Of course, if you sprout them, you also have an explosion of Vitamin C and other happy benefits as it becomes a teeny tiny plant.This is eating grains in their live form, and they are ridiculously nutritious. More about sprouts another day.
But sometimes, you don’t want to eat sprouts. You want to eat bread. I have not yet delved into the world of sourdoughs, or yeast free “soda” breads (breads risen with bicarb. of soda instead of yeast) I bake regular old, yummy yeast bread, but I do only bake with unrefined flours.
To extend shelf life,and make softer bread, or “sweeter” tasting dishes, grains have been stripped of all their goodness. In the case of wheat, the bran (fibre)- gone.The wheatgerm (protein, vitamins, minerals, essential fats, phytochemicals)- gone. Left is the endosperm, which is quick energy, and nothing else. Effectively, when ground and mixed with water, it’s glue-ten. (Oh yes, the government requires the food industry to add back 3 synthetically produced versions of the 27 vitamins/minerals originally taken out. They call it- “enriching” it.)
I enjoy home-made bread made with 100% organic wholewheat flour. But my older children just do not dig it. At all. They eat wholemeal shop-bought bread, which is normally mixed with other flours- white flour or soy flour, to make it lighter in texture. But I really wanted to get them onto home-made bread, because that’s just how I roll…I love finding healthier options that they genuinely enjoy.
I decided to get creative and make up a dunk-worthy bread to enjoy with our soups and stews, that was lighter in texture, and that was not made with any white flour. It worked first time.
They have named it “Star Bread”. Cute.
(You will need a spice/nut/coffee type grinder*)
- 150grams organic wholewheat flour (Grains are very very heavily sprayed, buy organic if you can; because you’re worth it……….)
- 50grams organic oat flour (*simply grind organic porridge oats)
- 50grams brown rice flour (available in health food stores and most large supermarkets)
- 1 and 3/4 teaspoons of dried yeast
- 2 teaspoons of raw cane sugar, or honey
- 3/4 teaspoon ground sea salt
- 1 Tablespoon extra virgin olive oil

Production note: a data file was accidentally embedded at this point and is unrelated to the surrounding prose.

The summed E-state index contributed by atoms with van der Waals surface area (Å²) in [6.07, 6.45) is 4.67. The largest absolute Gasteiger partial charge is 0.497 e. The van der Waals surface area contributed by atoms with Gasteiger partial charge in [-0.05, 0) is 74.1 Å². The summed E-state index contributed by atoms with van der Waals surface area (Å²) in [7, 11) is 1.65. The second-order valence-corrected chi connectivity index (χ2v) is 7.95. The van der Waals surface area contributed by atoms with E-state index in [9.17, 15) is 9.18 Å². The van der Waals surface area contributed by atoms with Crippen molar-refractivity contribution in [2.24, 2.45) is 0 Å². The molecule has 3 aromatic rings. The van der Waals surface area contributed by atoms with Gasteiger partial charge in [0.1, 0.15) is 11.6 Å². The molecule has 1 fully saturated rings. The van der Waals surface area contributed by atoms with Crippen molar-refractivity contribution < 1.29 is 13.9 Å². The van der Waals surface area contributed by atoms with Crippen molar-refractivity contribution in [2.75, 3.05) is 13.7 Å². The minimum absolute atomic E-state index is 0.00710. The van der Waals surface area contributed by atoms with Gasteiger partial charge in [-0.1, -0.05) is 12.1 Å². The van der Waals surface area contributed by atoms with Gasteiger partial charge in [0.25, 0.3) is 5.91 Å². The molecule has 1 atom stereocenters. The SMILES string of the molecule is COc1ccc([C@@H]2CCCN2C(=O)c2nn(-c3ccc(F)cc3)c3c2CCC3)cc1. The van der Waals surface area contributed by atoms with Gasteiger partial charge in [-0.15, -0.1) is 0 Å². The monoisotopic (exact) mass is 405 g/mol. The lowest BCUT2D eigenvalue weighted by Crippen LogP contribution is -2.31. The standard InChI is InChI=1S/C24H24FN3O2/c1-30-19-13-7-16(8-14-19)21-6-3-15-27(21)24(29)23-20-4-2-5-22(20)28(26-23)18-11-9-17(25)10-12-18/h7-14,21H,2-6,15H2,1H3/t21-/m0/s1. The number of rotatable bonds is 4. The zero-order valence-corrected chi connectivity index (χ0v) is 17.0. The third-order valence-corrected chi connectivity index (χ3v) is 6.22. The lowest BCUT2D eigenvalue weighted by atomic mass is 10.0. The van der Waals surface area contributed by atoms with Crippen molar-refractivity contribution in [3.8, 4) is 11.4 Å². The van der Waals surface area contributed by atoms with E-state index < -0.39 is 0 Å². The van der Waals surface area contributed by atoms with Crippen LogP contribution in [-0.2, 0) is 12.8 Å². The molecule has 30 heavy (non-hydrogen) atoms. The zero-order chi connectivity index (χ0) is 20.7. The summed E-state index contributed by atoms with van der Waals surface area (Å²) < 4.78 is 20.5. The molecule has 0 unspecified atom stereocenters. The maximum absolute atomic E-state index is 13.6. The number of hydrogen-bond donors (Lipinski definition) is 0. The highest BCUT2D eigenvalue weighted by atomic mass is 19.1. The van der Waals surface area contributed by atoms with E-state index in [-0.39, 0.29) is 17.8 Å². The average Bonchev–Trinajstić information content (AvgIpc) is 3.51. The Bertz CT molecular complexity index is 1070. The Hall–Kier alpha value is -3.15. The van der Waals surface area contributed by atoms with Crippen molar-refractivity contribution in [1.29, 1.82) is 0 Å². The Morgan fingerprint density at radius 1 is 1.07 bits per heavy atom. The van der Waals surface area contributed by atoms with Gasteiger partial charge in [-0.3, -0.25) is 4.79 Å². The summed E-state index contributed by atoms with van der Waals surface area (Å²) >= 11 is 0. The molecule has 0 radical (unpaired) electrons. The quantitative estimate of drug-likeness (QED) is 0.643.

- 220 mls of very warm water (1 CUP LESS 1/8CUP)
Sieve your flours for extra lightness of texture; make a well in the centre. Sprinkle the salt around the outside. Into the “well” put your yeast, sugar, oil, and water. leave for 5-10 minutes until the yeast is nice and “frothy”.
With a butter knife, incorporate the flour into your liquids. It makes a nice soft-but-not-sticky dough with nothing on the side of your bowl.
Give it a knead for about 5 minutes. Cover with a damp cloth and leave in a nice warm place for 60-90 minutes.
When you check on your bread, you will notice it does not rise up as much as 100% glutinous flour breads; don’t worry, when you cook it, it will still be light and delicious. Shape into a round flattish circle (it will almost be in this shape anyway) and place on non-stick parchment paper. For some reason the first time I did this, it still stuck, so I now put a tiny brush of oil over the paper.
Take some scissors and snip the top of the bread, as if you are dividing it into eighths, without cutting it through. You are only marking it.
Now leave, again while you pre-heat the oven to 150 degrees C, and once up to temperature, bake for 30 minutes.
Dip into a delicious lentil stew (recipe tomorrow) or with a big green salad, dressed with extra virgin olive oil and apple cider vinegar. Enjoy.
*I have not doubled this up and tried it in a bread machine, to see if it works for sliceable bread. When I do, if it works, I shall keep my blog informed.